“The law appoints as high priests men who are weak; but the oath, which came after the law, appointed the Son, who has been made perfect forever.”
Jesus is the perfect priest who can completely empathize with our weaknesses. His response to our plight—especially our grief and pain—is utterly perfect. This is good news for the hurting widow, the rejected wife, the abandoned young person, and the stroke survivor dealing with loss of his ability to think clearly and walk steadily. It’s good news because sometimes we think that God is far removed from our heartache. Yet Jesus—God in the flesh—is never, ever far removed from our grief.
Consider the grief shown by Jesus in the Gospels. See him with Mary, the sister of Lazarus, at the tomb of her brother. John 11:35 poignantly observes that “Jesus wept.” Did only his human nature weep and not his divine? No, for Jesus explained, “The Son can do nothing by himself; he can do only what he sees his Father doing” (John 5:19). The grief Jesus showed on earth reflects not only the Father’s heart but also the Holy Spirit’s—for we learn in Isaiah 63:10 of the Spirit’s reaction to a straying Israel: “They rebelled and grieved his Holy Spirit.” The entire Trinity is able to grieve.
“As with his contentment, joy, and anger,” says Steve Estes, “God’s grief is a worthy emotion—without weakness, without impurity, without anything uncomely. It never paralyzes him, and it did not lead him sentimentally to ignore justice.”2 In other words, when God grieves, he does it perfectly. He does it without reservations or insecurities. He always knows the right thing to feel, do, and say. Others may stumble to offer the right response, but not God. When it is right to grieve, when grieving is the perfect response—this is what God does, because he is perfect.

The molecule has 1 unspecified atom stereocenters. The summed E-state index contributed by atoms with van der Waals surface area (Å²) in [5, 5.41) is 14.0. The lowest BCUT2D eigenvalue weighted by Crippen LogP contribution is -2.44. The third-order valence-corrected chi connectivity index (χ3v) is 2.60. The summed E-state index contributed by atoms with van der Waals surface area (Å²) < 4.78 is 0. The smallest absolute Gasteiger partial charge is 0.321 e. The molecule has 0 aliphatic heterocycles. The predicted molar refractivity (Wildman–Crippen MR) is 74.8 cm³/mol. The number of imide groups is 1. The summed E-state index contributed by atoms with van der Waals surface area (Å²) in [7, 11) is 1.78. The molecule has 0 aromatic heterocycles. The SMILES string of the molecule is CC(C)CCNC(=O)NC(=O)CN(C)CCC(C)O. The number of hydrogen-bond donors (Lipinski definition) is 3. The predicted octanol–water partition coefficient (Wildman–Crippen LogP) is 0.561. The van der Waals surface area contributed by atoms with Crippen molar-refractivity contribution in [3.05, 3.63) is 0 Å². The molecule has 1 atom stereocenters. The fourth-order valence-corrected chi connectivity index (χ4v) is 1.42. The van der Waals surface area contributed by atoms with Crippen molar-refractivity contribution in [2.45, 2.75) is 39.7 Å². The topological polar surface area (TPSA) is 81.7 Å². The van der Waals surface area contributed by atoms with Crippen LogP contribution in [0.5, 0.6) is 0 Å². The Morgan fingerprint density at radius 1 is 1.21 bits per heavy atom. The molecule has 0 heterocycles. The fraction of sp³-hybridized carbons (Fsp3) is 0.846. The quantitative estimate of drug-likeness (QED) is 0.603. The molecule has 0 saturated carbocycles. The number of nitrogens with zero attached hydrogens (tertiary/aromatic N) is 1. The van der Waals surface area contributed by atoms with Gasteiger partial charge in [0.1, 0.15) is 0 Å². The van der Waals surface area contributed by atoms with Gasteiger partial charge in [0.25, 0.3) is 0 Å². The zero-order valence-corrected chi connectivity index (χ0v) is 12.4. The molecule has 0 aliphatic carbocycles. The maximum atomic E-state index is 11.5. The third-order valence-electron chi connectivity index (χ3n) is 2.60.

If you know someone who is grieving, gently point that person to Christ. The Lord grieves better, more wisely, and more wonderfully than anyone can imagine.
Lord, thank you for always having the perfect response to whatever it is I am going through, whether grief, joy, pain, or contentment.